Big thank you from

The life of the turkey in days gone by

The Rambler 10/01/2003

 SO Christmas has gone, further away than ever, and with it the turkey.

At one time a columnist might have made a song and a dance about turkeys but, alas, the proud bird has now been reduced to no more than one of the many items on caterers' menus.

"Will you have a wee bit of turkey dear?" addressed to a little one, is apt to evoke only a grimace.

They have never seen a flock of turkeys loose in a haggard or even a row of dead ones hanging up by the heels on the front of a butchers' shop.

All they have ever seen is a slice of white meat, offered on a plate, to many of them just a rather insipid morsel - no match for a few tasty potato chips washed down with a dollop of red sauce, or a gulp of 'Coke'.

Modern 'Ready-Steak-Cook' programmes put children on a different wavelength from their ancestors, to whom a turkey was a living thing.

A bird needing molly-coddling as a chick, to be rounded up and brought in quickly when a shower of rain threatened (the delicate wee things!).

To older folk a bird which flopped down motionless in re-action to a human foot fall, which was, to discerning breeders, a mating signal. Referred to as "a bird needing to be tramped." In other words, taken to a farm where a cock-bird was available - a stud farm of the turkey breeders' world.

Farmers who bred turkeys on a small scale did not all keep cock birds. In breeding considerations induced them to take mating birds to a neighbours farm for service.

There was once a well-known ditty about "the devil he hoisted her up on his back." The fact that many an owner of a hen turkey "hoisted her up on his back," slung from his shoulder in a hessian sack with a hole made for the bird to put her head through, never inspired a balladeer.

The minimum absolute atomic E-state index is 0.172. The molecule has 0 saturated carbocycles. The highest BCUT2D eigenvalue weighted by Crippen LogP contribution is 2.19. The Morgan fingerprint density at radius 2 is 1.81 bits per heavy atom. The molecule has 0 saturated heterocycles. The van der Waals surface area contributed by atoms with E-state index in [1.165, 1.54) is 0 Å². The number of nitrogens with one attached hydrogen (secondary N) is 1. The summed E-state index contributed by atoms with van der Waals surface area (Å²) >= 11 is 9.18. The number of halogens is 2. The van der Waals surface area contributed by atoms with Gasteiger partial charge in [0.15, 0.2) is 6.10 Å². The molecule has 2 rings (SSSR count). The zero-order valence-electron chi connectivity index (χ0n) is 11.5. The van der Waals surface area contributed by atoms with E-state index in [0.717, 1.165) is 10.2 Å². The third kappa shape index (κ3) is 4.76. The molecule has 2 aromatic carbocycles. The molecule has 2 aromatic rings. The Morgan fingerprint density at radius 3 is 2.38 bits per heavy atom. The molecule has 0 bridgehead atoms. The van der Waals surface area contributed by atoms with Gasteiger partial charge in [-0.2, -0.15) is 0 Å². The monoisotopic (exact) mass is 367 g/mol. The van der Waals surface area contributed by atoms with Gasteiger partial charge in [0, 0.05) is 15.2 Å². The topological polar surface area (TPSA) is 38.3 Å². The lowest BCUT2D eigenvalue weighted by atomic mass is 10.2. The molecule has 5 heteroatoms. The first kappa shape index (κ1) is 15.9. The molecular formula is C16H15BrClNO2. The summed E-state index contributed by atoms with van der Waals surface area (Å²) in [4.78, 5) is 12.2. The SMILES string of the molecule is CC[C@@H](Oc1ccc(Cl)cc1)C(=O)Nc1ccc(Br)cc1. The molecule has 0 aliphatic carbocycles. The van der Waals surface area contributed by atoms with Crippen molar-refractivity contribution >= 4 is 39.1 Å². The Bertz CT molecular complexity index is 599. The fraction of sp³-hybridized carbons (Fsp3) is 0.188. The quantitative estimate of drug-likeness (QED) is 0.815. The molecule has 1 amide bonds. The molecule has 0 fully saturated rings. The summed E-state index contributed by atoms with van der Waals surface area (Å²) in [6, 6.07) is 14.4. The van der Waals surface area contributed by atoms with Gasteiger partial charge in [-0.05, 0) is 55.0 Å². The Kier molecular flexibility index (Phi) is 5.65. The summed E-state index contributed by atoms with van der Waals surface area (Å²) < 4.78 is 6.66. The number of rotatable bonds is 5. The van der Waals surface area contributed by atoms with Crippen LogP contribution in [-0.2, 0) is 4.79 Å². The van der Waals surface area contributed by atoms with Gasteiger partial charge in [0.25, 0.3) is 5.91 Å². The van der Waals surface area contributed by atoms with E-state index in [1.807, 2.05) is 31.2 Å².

But that was how Mary, a love-sick hen turkey met her mate.

Rearers had their troubles. Getting a flock of turkeys roosting high up on trees down to earth, and safely housed out of reach of marauding foxes was an almost nightly conundrum in autumn, when young birds were fully grown and yielding to the natural instinct to revert to life in the wild.

Modern children, aboard their luxury school buses, have no chance to follow a slow-moving horse-drawn cart loaded with gobbling birds on the way to market.

Denied a chance to mimic the turkeys' gobble, and keep them at it till their scarlet wattles turned purple with anger ... no better devilment for bored scholars.

Turkeys are turkeys at one time, live birds with gleaming black (or white) plumage, capable of flying high and running like heck - not just sliced meat , a chef s platter!

Bring back the darling day-old four-week-old chicks needing oat meal mixed with hot water, or hot buttermilk, garnished with chopped nettles or scallions. The birds which brought in the money that the housewife depended on to cover Christmas shopping deserved to be molly-coddled and shielded from marauding foxes.

Gobble-gobble-gobble. Pass the cranberry sauce!

Ulster Star